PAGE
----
1. This concentration is unique in that it is team based, and coursework is integrated directly with your project. For this reason, students need to set aside eight weeks (summer between first and second year) where they can fully immerse themselves in their project and coursework. Students should also plan to spend some time wrapping the project up during the remaining years of their clinical training.
  2. By the end of their project and coursework, students will earn Lean Six Sigma certification, which has value for residency applications but is also recognized as being valuable outside of medicine.
  3. Because students will be working with teammates across the health care spectrum, it is an excellent opportunity for interprofessional and multidisciplinary collaboration.

How is this concentration beneficial to a student’s personal and professional goals?

As previously mentioned, students will leave our program as Green Belts in Lean Six Sigma, a credential that will set them apart from their peers. More importantly, they will gain problem-solving skills and insights that they can carry with them throughout their careers and will be valuable in any medical specialty.

Some students may have a hard time deciding which concentration to choose. How can a student decide if this topic is the best fit for them?

If you are bothered by inefficiency, waste, and ineffective or unsafe treatments, this concentration is for you. This concentration is also an excellent choice for students who aren’t sure what specialty they want to pursue since the skillset is relevant in any specialty.

What are the special resources and/or expertise on this concentration’s home campus?

The Evansville campus houses a new Simulation Center, IU Dental Clinic, and Indiana CTSI clinical research facility. All of these resources may be used for the Scholarly Concentration. Projects in quality improvement will stem from our four-hospital consortium (another unique aspect of our Evansville campus), local health department or local nonprofits. Evansville is also expanding their residency slots in the next couple of years. This program will emphasize quality improvement, allowing our students to partner with residents on scholarly work. Lastly, as a city built on manufacturing, Evansville is home to industry leaders in quality improvement. We anticipate participation and mentorship from our local business community, which will provide valuable opportunities to learn from quality and innovation experts outside of health care.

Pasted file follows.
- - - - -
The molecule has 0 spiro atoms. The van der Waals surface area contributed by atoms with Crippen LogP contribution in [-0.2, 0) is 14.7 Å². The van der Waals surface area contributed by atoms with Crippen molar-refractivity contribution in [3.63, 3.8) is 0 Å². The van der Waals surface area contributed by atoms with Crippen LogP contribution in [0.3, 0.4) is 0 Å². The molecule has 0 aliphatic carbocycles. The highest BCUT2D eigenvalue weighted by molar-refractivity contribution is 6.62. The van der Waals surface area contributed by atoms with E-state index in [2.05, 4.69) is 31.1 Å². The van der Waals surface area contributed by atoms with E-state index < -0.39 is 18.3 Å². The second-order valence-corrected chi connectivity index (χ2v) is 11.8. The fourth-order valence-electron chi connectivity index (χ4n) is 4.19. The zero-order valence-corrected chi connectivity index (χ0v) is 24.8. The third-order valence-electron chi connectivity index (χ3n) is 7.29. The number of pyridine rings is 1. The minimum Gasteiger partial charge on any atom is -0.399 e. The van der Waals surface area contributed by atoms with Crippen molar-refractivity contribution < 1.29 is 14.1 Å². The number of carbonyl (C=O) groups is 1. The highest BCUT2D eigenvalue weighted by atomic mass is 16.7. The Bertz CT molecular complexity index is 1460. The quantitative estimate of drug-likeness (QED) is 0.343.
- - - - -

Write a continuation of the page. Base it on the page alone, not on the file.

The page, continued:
What is the academic and social culture like on the home campus?

We recently moved to the new Stone Family Center for Health Sciences, a new, state-of-the-art facility in downtown Evansville. This center houses a unique blend of medical professional programs (MD, DDS, PA, DPT, NP, OT, OTA) from multiple universities (Indiana University, University of Evansville, and University of Southern Indiana), and the theme of interprofessional collaboration runs throughout our courses and scholarly concentration.

You provided some examples of potential projects for this concentration. Can you also provide some more details and examples of what one or two different projects could look like?

Toyota (which maintains a large plant near Evansville), has offered its quality improvement expertise to several health care projects. This story about a person with diabetic complications provides a great example.

In past years, Evansville students have worked with Deaconess Hospital and Vanderburgh Health Department on various projects. Examples of projects with Vanderburgh Health Department could involve child mortality rates, food safety, drug abuse and mental health, home care for expectant mothers, or vaccination.

Author

Whitney Walker

A self-described (but confirmed by everyone who knows her) nerd, Whitney coordinates communications for faculty, staff and medical student education. When Whitney's not searching for great IU School of Medicine stories or wrangling the MD student newsletter, she's likely out searching for a cool new coffee shop or doting over her 25 (and counting) houseplants. Contact Whitney at wmwalker@iu.edu.